I previously asked how many stops had led to arrests or confiscations. If you cannot divulge this number, can you tell me simply if the number is more than zero or not?
The high-ranking officer declined to comment.
It may be true that there have been successful arrests but surely they would want to shout about this? It is noticeable that in the public records published for 2008, there is no separation of arrests made as a result of section 44 stops. The figures only include searches under section44, not people who were stopped and questioned without being searched (as in my case) and the arrest figures include D&Ds, possession, weapons, assault, robbery etc. Seems like somone wanted to minimise the appearence of the stop figures and maximise the apparent results.
I’ve found a great set of figures released under the freedom of information act that states between January 2003 and February 2008 there were 191,478 searches by the Met under section 44 resulting in only 2108 arrests. Crucially, it doesn’t say how many of these arrests were on terrorism charges or how many links to terrorism were found.
I really would love to know this figure for sure, even just within wandsworth, but I suspect I know already. A big fat zero. If I were a dedicated social activist I would request themore detailed information myself under the freedom of information act. I still might but to be honest my feeling of righteous indignance is waning over time. I guess I’m more of a social inactivist.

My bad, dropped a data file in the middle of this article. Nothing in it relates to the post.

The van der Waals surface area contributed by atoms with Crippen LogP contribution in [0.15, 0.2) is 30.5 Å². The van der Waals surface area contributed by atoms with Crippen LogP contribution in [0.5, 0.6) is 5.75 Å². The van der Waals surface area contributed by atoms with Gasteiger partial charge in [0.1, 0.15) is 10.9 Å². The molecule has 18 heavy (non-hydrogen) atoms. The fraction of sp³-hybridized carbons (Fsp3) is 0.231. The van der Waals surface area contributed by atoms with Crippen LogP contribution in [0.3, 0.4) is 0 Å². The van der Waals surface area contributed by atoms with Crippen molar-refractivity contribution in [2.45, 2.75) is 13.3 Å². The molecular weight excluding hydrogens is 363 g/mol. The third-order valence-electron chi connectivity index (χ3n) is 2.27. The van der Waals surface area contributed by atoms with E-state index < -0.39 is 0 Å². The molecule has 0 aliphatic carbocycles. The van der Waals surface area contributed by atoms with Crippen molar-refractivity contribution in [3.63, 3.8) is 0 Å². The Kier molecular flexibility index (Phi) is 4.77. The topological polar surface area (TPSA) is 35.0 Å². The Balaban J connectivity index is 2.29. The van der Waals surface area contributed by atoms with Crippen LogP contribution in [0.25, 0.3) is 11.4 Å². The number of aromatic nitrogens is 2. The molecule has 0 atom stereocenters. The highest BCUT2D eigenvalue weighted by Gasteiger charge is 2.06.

In addition, this senior police officer denied that teams of officers in his borough were sent out on shifts specifically with the main intention of performing section 44 stops. He also denied that he had instructed his officers to use the section 44 stop and search powers whenever possible. Both these statements contradict what the officer told me during my stop but hey, I’m willing to take his word on it.
In response to my question as to what percentage of those stopped under section 44 were blond, he gave me some PR guff about community relations, standard operating procedure and briefing and training processes in place to ensure no discrimination blah blah blah. I want figures. Like this or this or this. Or even this.
So what are these laws being used for? If it’s not to combat terrorism directly is this just a huge data collection exercise fuelled and legislated on the back of public fear? Are the lives lost due to terror attacks of recent years being exploited to make it easier for the government to put names to faces on CCTV? I’m starting to sound like a paranoid loony now so I’ll wrap up.
So to the end of my brush with The Man. If it happens again I certainly won’t be giving my name or address. You never know if they might use it to prosecute me for failing to separate my recycling.
If you are stopped under section 44 you DO NOT have to give your name address or any other details. You don’t have to explain what you are doing. Section 44 is for stop and search only. Here are some guidelines from Liberty as to your rights under section 44. And if you are really curious as to who my email correspondence was with, try Googling the phrase ‘useless bureaucrat’ and hit I’m feeling lucky.